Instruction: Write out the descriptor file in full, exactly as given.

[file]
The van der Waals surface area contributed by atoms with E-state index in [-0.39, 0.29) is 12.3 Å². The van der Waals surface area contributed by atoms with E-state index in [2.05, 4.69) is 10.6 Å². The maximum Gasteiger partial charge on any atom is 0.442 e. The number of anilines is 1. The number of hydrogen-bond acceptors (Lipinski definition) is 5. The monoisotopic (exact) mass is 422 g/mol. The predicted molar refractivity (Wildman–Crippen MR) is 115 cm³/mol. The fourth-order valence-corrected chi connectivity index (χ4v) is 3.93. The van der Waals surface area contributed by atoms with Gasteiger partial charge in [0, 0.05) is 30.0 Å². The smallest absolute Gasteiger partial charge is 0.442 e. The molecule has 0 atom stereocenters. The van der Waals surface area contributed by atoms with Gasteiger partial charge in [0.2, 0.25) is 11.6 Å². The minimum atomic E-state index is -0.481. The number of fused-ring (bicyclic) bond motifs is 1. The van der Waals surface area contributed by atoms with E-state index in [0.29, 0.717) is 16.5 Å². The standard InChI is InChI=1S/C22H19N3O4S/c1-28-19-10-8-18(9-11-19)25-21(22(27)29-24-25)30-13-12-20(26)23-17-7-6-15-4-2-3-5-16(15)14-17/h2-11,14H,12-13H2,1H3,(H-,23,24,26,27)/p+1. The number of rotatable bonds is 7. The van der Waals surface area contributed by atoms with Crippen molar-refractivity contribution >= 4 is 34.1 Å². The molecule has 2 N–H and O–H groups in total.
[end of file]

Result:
The van der Waals surface area contributed by atoms with E-state index in [-0.39, 0.29) is 12.3 Å². The van der Waals surface area contributed by atoms with E-state index in [2.05, 4.69) is 10.6 Å². The maximum Gasteiger partial charge on any atom is 0.442 e. The number of anilines is 1. The number of hydrogen-bond acceptors (Lipinski definition) is 5. The monoisotopic (exact) mass is 422 g/mol. The predicted molar refractivity (Wildman–Crippen MR) is 115 cm³/mol. The fourth-order valence-corrected chi connectivity index (χ4v) is 3.93. The van der Waals surface area contributed by atoms with Gasteiger partial charge in [0, 0.05) is 30.0 Å². The smallest absolute Gasteiger partial charge is 0.442 e. The molecule has 0 atom stereocenters. The van der Waals surface area contributed by atoms with Gasteiger partial charge in [0.2, 0.25) is 11.6 Å². The minimum atomic E-state index is -0.481. The number of fused-ring (bicyclic) bond motifs is 1. The van der Waals surface area contributed by atoms with E-state index in [0.29, 0.717) is 16.5 Å². The standard InChI is InChI=1S/C22H19N3O4S/c1-28-19-10-8-18(9-11-19)25-21(22(27)29-24-25)30-13-12-20(26)23-17-7-6-15-4-2-3-5-16(15)14-17/h2-11,14H,12-13H2,1H3,(H-,23,24,26,27)/p+1. The number of rotatable bonds is 7. The van der Waals surface area contributed by atoms with Crippen molar-refractivity contribution >= 4 is 34.1 Å². The molecule has 2 N–H and O–H groups in total.